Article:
Pa.R.E. 404(a) differs from F.R.E. 404(a). There are two differences. First, F.R.E. 404(a)(2)(B) gives the defendant the right to introduce evidence of a pertinent trait of character of the alleged victim of the crime subject to the limitations in F.R.E 412. The Pennsylvania Rule differs in that Pennsylvania has not adopted Rule 412. Instead, Pennsylvania recognizes statutory limitations on this right. In particular, 18 Pa.C.S. §  3104 (the Rape Shield Law) often prohibits the defendant from introducing evidence of the alleged victim’s past sexual conduct, including reputation evidence. See Comment to Pa.R.E. 412 (Not Adopted), infra. Second, Pa.R.E 404(a)(4), which applies only to a civil action for assault and battery, is not part of the federal rule. It is based on Bell v. Philadelphia, 341 Pa. Super. 534, 491 A.2d 1386 (1985).

   Pa.R.E 404(a)(1) prohibits the use of evidence of a person’s character or trait of character to prove conduct in conformity therewith on a particular occasion. The rationale is that the relevance of such evidence is usually outweighed by its tendency to create unfair prejudice, particularly with a jury. This does not prohibit the introduction of evidence of a person’s character, or trait of character, to prove something other than conduct in conformity therewith. For example, a party must sometimes prove a person’s character or trait of character because it is an element of the party’s claim or defense. See Pa.R.E. 405(b) and its Comment.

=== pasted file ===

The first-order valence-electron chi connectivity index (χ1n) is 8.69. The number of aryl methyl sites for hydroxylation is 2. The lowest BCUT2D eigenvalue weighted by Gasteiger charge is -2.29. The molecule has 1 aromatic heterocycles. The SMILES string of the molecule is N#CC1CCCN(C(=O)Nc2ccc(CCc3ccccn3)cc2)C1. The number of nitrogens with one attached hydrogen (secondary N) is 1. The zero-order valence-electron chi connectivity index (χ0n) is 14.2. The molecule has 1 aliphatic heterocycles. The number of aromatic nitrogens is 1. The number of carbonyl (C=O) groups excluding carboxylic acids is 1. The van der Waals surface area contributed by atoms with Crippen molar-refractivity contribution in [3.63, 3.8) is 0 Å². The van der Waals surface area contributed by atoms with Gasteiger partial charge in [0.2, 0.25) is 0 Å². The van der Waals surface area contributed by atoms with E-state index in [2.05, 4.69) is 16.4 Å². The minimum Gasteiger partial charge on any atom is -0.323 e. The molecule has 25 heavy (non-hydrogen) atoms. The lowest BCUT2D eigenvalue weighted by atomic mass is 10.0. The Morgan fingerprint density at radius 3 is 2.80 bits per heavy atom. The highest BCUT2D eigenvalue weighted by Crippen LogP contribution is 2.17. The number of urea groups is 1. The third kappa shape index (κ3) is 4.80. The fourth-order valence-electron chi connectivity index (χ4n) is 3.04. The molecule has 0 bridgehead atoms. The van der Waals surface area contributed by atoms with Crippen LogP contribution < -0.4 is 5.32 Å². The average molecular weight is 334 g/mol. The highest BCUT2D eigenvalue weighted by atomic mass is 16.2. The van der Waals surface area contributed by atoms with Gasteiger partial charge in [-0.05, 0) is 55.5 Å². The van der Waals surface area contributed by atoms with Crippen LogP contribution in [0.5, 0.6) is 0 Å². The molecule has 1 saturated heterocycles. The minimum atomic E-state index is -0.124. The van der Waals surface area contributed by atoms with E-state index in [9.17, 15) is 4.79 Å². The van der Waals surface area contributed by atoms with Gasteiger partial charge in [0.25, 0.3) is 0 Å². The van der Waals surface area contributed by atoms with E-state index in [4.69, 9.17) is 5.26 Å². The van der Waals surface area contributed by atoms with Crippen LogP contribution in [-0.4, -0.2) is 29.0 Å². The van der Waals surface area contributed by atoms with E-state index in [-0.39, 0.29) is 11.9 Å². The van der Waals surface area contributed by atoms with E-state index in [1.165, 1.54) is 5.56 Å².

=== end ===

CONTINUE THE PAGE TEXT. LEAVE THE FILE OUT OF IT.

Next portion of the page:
A person’s trait of character is not the same as a person’s habit. The distinction is discussed in the Comment to Rule 406, infra. If a person’s trait of character leads to habitual behavior, evidence of the latter is admissible to prove conduct in conformity therewith on a particular occasion, pursuant to Rule 406.

   Pa.R.E. 404(a)(2)(A) which deals with the character of a defendant in a criminal case, is identical to F.R.E. 404(a)(2)(A). It allows the defendant to ‘‘put his character in issue,’’ usually by calling character witnesses to testify to his good reputation for a law-abiding disposition, or other pertinent trait of character. If the defendant does so, the Commonwealth may (1) cross-examine such witnesses, subject to the limitations imposed by Rule 405(a), and (2) offer rebuttal evidence.